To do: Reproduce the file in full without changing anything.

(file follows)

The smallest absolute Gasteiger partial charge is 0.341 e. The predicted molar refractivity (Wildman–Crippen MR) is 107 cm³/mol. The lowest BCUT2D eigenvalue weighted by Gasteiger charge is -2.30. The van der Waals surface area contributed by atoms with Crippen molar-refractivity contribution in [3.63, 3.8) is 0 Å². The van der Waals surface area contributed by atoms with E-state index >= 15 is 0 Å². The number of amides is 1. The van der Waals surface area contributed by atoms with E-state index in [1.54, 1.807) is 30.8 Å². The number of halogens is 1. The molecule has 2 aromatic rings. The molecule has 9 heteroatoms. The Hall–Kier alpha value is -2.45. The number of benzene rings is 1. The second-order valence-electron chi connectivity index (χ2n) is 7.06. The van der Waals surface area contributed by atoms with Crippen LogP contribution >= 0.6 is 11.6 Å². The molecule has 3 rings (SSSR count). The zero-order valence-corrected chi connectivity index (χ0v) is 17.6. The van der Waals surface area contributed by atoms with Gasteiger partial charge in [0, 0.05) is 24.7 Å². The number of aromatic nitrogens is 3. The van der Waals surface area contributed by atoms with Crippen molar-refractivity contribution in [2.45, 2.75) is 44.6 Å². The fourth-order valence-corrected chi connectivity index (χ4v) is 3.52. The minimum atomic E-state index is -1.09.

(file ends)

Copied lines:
The smallest absolute Gasteiger partial charge is 0.341 e. The predicted molar refractivity (Wildman–Crippen MR) is 107 cm³/mol. The lowest BCUT2D eigenvalue weighted by Gasteiger charge is -2.30. The van der Waals surface area contributed by atoms with Crippen molar-refractivity contribution in [3.63, 3.8) is 0 Å². The van der Waals surface area contributed by atoms with E-state index >= 15 is 0 Å². The number of amides is 1. The van der Waals surface area contributed by atoms with E-state index in [1.54, 1.807) is 30.8 Å². The number of halogens is 1. The molecule has 2 aromatic rings. The molecule has 9 heteroatoms. The Hall–Kier alpha value is -2.45. The number of benzene rings is 1. The second-order valence-electron chi connectivity index (χ2n) is 7.06. The van der Waals surface area contributed by atoms with Crippen LogP contribution >= 0.6 is 11.6 Å². The molecule has 3 rings (SSSR count). The zero-order valence-corrected chi connectivity index (χ0v) is 17.6. The van der Waals surface area contributed by atoms with Gasteiger partial charge in [0, 0.05) is 24.7 Å². The number of aromatic nitrogens is 3. The van der Waals surface area contributed by atoms with Crippen molar-refractivity contribution in [2.45, 2.75) is 44.6 Å². The fourth-order valence-corrected chi connectivity index (χ4v) is 3.52. The minimum atomic E-state index is -1.09.